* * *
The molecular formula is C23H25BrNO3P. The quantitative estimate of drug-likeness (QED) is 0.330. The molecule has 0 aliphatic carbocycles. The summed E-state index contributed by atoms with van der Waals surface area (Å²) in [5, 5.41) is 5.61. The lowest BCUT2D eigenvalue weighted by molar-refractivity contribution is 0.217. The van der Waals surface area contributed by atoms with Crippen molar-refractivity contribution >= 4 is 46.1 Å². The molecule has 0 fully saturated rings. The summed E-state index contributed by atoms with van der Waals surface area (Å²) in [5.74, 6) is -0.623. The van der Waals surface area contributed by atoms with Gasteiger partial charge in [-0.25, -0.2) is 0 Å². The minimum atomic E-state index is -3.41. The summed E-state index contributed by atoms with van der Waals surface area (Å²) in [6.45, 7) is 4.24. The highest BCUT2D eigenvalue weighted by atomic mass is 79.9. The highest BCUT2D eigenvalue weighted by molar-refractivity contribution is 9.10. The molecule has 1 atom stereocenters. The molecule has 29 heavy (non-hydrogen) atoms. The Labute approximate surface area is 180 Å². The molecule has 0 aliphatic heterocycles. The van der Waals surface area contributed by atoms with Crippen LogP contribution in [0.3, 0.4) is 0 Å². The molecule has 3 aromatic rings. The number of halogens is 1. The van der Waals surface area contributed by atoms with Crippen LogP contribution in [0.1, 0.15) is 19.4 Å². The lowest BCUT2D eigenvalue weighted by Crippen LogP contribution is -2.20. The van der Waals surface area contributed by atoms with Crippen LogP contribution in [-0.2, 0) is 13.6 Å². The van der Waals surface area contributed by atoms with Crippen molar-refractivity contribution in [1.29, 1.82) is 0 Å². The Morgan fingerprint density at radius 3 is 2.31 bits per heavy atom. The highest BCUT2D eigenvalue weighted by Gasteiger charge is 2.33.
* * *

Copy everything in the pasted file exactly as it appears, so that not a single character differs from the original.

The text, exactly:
The molecular formula is C23H25BrNO3P. The quantitative estimate of drug-likeness (QED) is 0.330. The molecule has 0 aliphatic carbocycles. The summed E-state index contributed by atoms with van der Waals surface area (Å²) in [5, 5.41) is 5.61. The lowest BCUT2D eigenvalue weighted by molar-refractivity contribution is 0.217. The van der Waals surface area contributed by atoms with Crippen molar-refractivity contribution >= 4 is 46.1 Å². The molecule has 0 fully saturated rings. The summed E-state index contributed by atoms with van der Waals surface area (Å²) in [5.74, 6) is -0.623. The van der Waals surface area contributed by atoms with Gasteiger partial charge in [-0.25, -0.2) is 0 Å². The minimum atomic E-state index is -3.41. The summed E-state index contributed by atoms with van der Waals surface area (Å²) in [6.45, 7) is 4.24. The highest BCUT2D eigenvalue weighted by atomic mass is 79.9. The highest BCUT2D eigenvalue weighted by molar-refractivity contribution is 9.10. The molecule has 1 atom stereocenters. The molecule has 29 heavy (non-hydrogen) atoms. The Labute approximate surface area is 180 Å². The molecule has 0 aliphatic heterocycles. The van der Waals surface area contributed by atoms with Crippen LogP contribution in [0.3, 0.4) is 0 Å². The molecule has 3 aromatic rings. The number of halogens is 1. The van der Waals surface area contributed by atoms with Crippen LogP contribution in [0.1, 0.15) is 19.4 Å². The lowest BCUT2D eigenvalue weighted by Crippen LogP contribution is -2.20. The van der Waals surface area contributed by atoms with Crippen LogP contribution in [-0.2, 0) is 13.6 Å². The van der Waals surface area contributed by atoms with Crippen molar-refractivity contribution in [1.29, 1.82) is 0 Å². The Morgan fingerprint density at radius 3 is 2.31 bits per heavy atom. The highest BCUT2D eigenvalue weighted by Gasteiger charge is 2.33.